Tips on Brewing NEIPAs

Posted by Barley Beaver on

Embrace the Haze: Tips on Brewing NEIPAs

In the world of craft beer it’s rather uncommon to have a particular beer style to be divisive and polarizing. There are numerous generally accepted styles, countless takes and variations of them, with thousands upon thousands of beers enjoyed by people, who generally consent on the principle “to each their own”. Whether you’re a fan of Belgian Golden Ales, hop-driven IPAs, roasted Stouts, or complex Lambics, you will always find a beer to like and people who will either share your love for that beer or say it’s not their cup of tea (or pint of ale, to be more exact). But over the last couple of years things have changed dramatically with the emergence of the new sub-style of IPA: New England India Pale Ale.

Also dubbed as North Eastern IPA or Vermont IPA, NEIPAs have first appeared in the North Eastern region of the USA a couple of years ago and have rapidly polarized the craft beer community. Notorious for their very hazy appearance (which many drinkers and brewers tend to label as outright unattractive) and a totally unique hop flavour and aroma profile, New England IPAs are true hop bombs that rely strongly on the newer fruit-forward hop varieties such as Amarillo, Citra, Mosaic, and the likes, and the process of yeast biotransformation that reportedly produces a whole set of aromatic compounds with the addition of aforementioned hops.

Often featuring the consistency and texture of orange juice, very low bitterness, and very pronounced hop aroma, this sub-style has gained both raging fans and people who dub it as a stupid gimmick. But regardless of the camp, with so many breweries hopping on the hazy bandwagon it’s clear that the NEIPA is here to stay, at least for some time. And it’s only natural that homebrewers all over the world are attempting to reproduce the unique texture and flavour profile of some of the most notable progenitors of the new sub-style coming from breweries such as The Alchemist, Tired Hands, Hill Farmstead, Trillium, and Tree House.

If you’re willing to recreate the unique sensory profile of the hazy North Eastern IPAs coming from the aforementioned breweries, which have been classified by the BJCP 2015 edition as 21B Specialty IPA, here are some tips on how to do it right coming from various brewers who have pioneered the style:

  • Opt for really fruit-forward hop varieties, such as Amarillo, Citra, Mosaic, Galaxy, and similar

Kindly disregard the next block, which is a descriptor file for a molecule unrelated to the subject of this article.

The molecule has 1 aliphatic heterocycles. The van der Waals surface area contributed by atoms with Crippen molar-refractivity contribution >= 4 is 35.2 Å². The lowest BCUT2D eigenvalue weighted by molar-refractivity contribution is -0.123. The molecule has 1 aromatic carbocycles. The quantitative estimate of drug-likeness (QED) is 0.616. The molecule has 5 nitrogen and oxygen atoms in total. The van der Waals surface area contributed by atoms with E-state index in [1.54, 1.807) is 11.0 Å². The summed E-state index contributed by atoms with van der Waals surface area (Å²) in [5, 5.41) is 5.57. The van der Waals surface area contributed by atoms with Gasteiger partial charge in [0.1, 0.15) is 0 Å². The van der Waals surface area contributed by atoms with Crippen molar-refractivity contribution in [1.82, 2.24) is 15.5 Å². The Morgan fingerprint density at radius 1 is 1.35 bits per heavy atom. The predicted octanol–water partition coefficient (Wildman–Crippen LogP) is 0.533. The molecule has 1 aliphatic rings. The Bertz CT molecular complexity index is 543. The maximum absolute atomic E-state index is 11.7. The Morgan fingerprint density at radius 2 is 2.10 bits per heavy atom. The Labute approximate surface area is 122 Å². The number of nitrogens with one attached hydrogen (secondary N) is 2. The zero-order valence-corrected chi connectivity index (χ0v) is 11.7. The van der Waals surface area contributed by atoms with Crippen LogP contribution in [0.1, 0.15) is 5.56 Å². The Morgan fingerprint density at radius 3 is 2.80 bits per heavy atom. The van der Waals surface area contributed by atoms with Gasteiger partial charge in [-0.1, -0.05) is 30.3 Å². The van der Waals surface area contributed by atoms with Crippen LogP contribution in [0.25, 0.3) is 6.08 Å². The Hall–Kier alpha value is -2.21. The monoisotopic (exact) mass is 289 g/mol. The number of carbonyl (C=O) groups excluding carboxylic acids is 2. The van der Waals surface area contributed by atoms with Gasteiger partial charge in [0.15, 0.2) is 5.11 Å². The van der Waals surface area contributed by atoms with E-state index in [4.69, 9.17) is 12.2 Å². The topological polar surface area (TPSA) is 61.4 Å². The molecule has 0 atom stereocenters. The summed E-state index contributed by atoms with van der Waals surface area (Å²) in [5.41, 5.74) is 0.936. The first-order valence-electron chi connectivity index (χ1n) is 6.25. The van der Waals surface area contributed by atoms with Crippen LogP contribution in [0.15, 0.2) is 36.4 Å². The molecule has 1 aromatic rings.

• Minimize or completely eliminate early kettle hop additions, moving the bulk of hops to either flameout or whirlpool
  • Use an yeast strain that is known to produce mild, “British” esters - White Labs WLP095 (Burlington Ale) and Wyeast 1318 (London III) are particularly popular
  • Dry-hop at high Krausean or towards the end of primary fermentation to facilitate hop biotransformation by yeast
  • Target a water profile with high chloride to sulfate ratio (180/75 ppm and higher) to emphasize hop flavour

Now, there’s also a rather controversial aspect of adding wheat flour, flaked oats, or even apple puree to facilitate the famous hazy appearance and thick, chewy texture NEIPAs are known for. And some of the professional brewers, who’ve been at the origin of the style have actually admitted using these ingredients in their recipes. However, we didn’t include this practice to the list of tips above because other brewers clearly state that the same results can be achieved without using any adjuncts. Whether to go with this practice or not is up to you to decide, because, after all, it’s your beer and you can add anything you deem necessary to it.

Hopefully, these tips will come in handy for those of you who want to replicate the unique flavour profile that made NEIPAs so popular. Some of them may pose a bit of technical challenge, as even some commercial brewers can’t hit the target profile at their first try. But it’s definitely a style that can be fun and very rewarding to brew, and more so to drink.


Have you made a NEIPA? If so send us a picture so we may show others what this ale looks like. 

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